While the contemporary Land Rover Discovery wasn’t any better on this front, you expect a level of jankiness from Solihull that you wouldn’t normally find in a German vehicle. To be fair, Mercedes soon realized the error of its ways and planned out the larger, more imposing X164 GL-Class, but the W163’s optional third-row seats remain a rare example of early-installment weirdness from the brand that once symbolized perfection.

W163 Spare Tire Carrier

However, the optional third-row seats weren’t the only things on offer to impede loading. You could also buy a W163 Mercedes-Benz ML with an incredibly ornate chrome rear-mounted spare tire carrier consisting of no fewer than 29 different components. Of course, carrying a spare wheel on the back of an ML would obscure both the license plate recess and the third brake light, which is a no-no in the eyes of the law. To solve this, Mercedes molded a spare tire insert with wiring for license plate lighting and a third brake light, then painted it to match each vehicle. For the sake of convenience, Mercedes-Benz supported the side-hinged assembly with a gas strut, and the whole unit cleared the rear bumper cover without any visible cuts. Needless to say, this was an exceptionally rare option, a product of a time when off-road pretense trumped functionality. [Editor’s Note: But is it as inelegant a design as the Jeep Grand Cherokee ZJ’s? -DT]. 

W163 Mercedes-Benz Ml Rear

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While the W163 Mercedes-Benz ML was primarily used as a luxury school run machine, it’s worth remembering as a German body-on-frame SUV with torsion bar front suspension, a 2.64:1 crawl ratio, endearingly rubbish optional third-row seats, and a very fancy available spare tire carrier. Given its underpinnings, I can’t help but wonder if this thing would have been an overlanding machine if Mercedes had thrown in at least one locking differential.

We’re talking 8.7 inches of ground clearance, a 29-degree approach angle, a 20-degree breakover angle, and a 30-degree departure angle. Those are better breakover and departure angles than you get from a Toyota 4Runner TRD Pro. Wading depth is merely adequate at 20 inches, but I’d rather have an ML out on the trail than say, a Subaru Outback Wilderness.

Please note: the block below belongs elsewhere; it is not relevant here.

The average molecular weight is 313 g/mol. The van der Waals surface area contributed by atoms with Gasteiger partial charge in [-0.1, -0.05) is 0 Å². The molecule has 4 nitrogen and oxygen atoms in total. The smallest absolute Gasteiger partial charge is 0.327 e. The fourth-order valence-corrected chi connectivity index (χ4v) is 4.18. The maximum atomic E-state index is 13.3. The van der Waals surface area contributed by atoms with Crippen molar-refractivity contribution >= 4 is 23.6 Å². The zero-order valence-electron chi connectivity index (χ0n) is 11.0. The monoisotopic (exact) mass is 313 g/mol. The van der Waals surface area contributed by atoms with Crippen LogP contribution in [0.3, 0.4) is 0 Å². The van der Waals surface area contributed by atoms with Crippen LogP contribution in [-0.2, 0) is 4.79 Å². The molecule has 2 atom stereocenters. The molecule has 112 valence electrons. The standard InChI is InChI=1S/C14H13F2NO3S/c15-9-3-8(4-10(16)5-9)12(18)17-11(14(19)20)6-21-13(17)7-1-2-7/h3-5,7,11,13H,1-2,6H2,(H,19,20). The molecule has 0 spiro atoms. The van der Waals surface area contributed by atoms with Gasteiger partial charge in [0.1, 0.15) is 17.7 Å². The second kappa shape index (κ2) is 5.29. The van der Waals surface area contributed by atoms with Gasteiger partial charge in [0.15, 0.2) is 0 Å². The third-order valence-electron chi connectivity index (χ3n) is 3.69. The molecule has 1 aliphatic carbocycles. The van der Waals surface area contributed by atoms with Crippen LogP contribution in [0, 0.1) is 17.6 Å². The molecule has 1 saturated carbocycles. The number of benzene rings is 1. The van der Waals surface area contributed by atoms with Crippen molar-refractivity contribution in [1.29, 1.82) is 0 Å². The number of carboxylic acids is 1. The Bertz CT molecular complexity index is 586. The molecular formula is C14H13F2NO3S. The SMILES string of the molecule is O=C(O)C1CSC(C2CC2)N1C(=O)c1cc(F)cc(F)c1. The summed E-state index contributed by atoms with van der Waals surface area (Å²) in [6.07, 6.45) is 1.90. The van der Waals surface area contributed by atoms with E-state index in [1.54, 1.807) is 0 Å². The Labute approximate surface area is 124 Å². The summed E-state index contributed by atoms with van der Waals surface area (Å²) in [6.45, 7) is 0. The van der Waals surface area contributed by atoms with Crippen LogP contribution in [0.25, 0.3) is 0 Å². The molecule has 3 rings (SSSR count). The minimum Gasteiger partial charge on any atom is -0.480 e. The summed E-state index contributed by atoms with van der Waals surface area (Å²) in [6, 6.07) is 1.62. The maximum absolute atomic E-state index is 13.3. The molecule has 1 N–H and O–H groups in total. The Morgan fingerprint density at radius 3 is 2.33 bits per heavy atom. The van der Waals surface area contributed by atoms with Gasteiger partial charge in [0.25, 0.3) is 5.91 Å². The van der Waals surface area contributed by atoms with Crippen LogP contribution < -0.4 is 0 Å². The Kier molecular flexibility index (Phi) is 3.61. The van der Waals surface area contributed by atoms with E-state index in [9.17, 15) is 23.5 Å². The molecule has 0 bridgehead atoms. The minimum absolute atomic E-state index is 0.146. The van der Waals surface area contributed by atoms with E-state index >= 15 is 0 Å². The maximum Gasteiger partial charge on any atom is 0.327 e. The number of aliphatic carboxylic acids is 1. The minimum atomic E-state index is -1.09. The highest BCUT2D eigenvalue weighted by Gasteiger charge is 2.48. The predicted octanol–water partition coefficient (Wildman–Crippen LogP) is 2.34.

(Photo credits: Mercedes-Benz)

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Huja Shaw
Huja Shaw
1 year ago

My FIL bought a first year, first gen ML. That right there indicated it was the upscale K-car of its generation.

MDMK
MDMK
1 year ago

It was also really weird how quickly those first generation MLs would rust away from exposure to road salt; and not just surface rust but big holes all over the panels. It was very unseemly to see so many relatively new ML’s looking like rolling zombies.

Madewithgenuineparts
Madewithgenuineparts
1 year ago
Reply to  MDMK

and W202 and W203 C Classes, and W210 E Classes, and W220 S Classes… the rustproofing in those times for MB was awful

EricTheViking
EricTheViking
1 year ago

The Mercedes-Benz executive responsible for marketing ML-Class admitted that the manufacturer should have spent extra $500 on each vehicle to improve the quality. “A day late, dollar short” and “penny wise, pound foolish” seemed to be the holy mantra at Mercedes-Benz in the 1990s.

By the way, the stretched front coil springs were first used in the W124 with 4MATIC system in 1987.

https://automobileandamericanlife.blogspot.com/2020/09/the-mercedes-benz-e-class-station-wagon.html

https://avtochast.ru/mercedes/car/?region=1&catalog=44R&model=124.290&group=32&subgroup=015

Stef Schrader
Stef Schrader
1 year ago

My favorite Fun ML Fact is that Porsche nearly based the Cayenne off of it: https://www.motor1.com/news/592195/original-porsche-cayenne-almost-mercedes-ml/

IIRC, someone posted an ML in Porsche’s non-public vehicle archives building a while ago and I was like, IS THAT THE OG CAYENNE IDEA?! I really need to track down more on that origin story, I guess.

PajeroPilot
PajeroPilot
1 year ago

“Mercedes-Benz started on the first ML by working together with Mitsubishi to take a Pajero and cleverly disguising it as Stuttgart’s own cooking. For very obvious reasons, this didn’t work out…”

What, you’re saying a Pajero wouldn’t make an exceptional luxury SUV? The mighty Mitsubishi “Wanker”?

Seriously though. They did do the “steamed ham” approach a decade and a half later, tarting up the Nissan Navara to be the Mercedes X-Class Ute. The lukewarm reception and very short model life of that car tells you just how well a Pajero based ML would have gone!

OverlandingSprinter
OverlandingSprinter
1 year ago

As I have written in these pages before, our 2000 — or maybe it was a 1999 — ML was crap. The picture of the dash triggered PTSD because I had it apart so many times. Everything inside the dash broke multiple times. Mercifully, ours was totaled.

Ron Boyce
Ron Boyce
1 year ago